4.2 Pure Silica Core Fiber

 

Fig. 4. Refractive-index profile of PSCF

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Figure 4 shows the refractive-index profile of the pure silica core fiber (PSCF) with depressed cladding; the core is pure silica, and the inner cladding and the outer cladding are F-doped. It is well known that the depressed cladding is introduced to a large effective area (Aeff ) to improve the bending characteristics by confining the optical power into the core [14].

According to Eq. (7), the average RSC for the PSCF can be expressed as

A¯=A0Γ1+A0(1+41Δ+Δ)Γ2+A0(1+41Δ+)Γ3
A0[1+41Δ+Δ(1Γ1)].

The third term on the right-hand side of Eq. (11) is ignored because the power confinement factor in the out-cladding is very small. Thus the PSCF fiber can be treated as a step-index fiber with parameter a and Δ ≡ |Δ+-|, and Γ1 can be obtained from Eq. (9) as well. As a result, Eq. (11) will have the form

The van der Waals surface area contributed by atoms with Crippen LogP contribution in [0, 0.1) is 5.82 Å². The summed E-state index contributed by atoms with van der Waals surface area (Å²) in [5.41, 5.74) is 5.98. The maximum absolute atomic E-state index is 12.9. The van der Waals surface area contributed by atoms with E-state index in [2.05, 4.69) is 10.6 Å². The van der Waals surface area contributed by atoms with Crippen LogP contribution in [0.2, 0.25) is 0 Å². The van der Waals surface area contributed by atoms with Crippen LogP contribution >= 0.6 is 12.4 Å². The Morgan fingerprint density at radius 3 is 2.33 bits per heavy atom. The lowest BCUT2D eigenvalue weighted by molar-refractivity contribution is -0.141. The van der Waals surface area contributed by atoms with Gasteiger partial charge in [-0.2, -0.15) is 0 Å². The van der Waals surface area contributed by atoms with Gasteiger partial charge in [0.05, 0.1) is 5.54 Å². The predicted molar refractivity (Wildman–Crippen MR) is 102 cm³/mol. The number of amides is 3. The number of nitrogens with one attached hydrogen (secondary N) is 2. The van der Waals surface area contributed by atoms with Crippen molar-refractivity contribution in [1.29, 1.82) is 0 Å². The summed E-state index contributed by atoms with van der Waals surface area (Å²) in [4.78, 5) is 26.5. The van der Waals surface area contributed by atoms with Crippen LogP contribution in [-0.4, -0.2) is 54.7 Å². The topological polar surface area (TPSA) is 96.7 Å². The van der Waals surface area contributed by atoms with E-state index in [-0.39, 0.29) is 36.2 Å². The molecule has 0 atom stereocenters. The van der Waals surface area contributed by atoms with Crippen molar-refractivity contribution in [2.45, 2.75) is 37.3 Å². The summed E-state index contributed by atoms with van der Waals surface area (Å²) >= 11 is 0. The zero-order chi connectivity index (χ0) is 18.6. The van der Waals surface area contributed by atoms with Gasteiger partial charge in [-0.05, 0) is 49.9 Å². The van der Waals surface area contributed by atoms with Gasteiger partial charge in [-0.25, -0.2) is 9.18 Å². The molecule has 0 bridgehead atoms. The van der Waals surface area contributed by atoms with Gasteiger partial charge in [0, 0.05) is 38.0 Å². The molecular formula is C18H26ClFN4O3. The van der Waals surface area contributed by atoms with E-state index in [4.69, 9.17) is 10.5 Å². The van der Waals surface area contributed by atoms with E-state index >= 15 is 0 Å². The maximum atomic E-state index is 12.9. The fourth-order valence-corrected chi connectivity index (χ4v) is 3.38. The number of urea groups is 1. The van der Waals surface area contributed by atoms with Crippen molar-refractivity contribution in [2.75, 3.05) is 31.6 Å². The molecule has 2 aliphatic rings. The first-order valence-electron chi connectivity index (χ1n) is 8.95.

A¯=A0+41A02k02n02a2[U2W2J02(U)J12(U)],

where U 2=a 2[k02 n022], W 2=a 22-k02 n02(1–2Δ)], Δ=(n02-n22)/2n02.

 

Fig. 5. Relationship between a and RSL for PSCF.

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Fig. 6. Relationship between Δ and RSL for PSCF.

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Fig. 7. Derivation of RSC to Δ for PSCF.

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Figure 5 shows the relation between a and RSL at 1550 nm for various Δ, and Fig. 6 shows the relation between Δ and RSL at 1550 nm for various a. It is found that the RSL decreases because Γ1 increases with increase of a. As shown in Figs. 5 and 6, when the fiber core is narrower, for example, a < 3 µm, RSL increases as Δ increases, but when a > 3 µm, RSL decreases as Δ increases. For clarity and simplicity, the derivation of the RSC of PSCF to the relative-index difference, i.e., ∂Ā/∂Δ, at 1550 nm, will be derived in the following progression.

In Eq. (12), all parameters, except U, W, and β, are independent of Δ; thus we can write ∂Ā/∂U as follows:

A¯Δ=A¯UUΔ+A¯WWΔ,

where ∂Ā/∂U and ∂Ā/∂W can be obtained from Eq. (12) and expanded as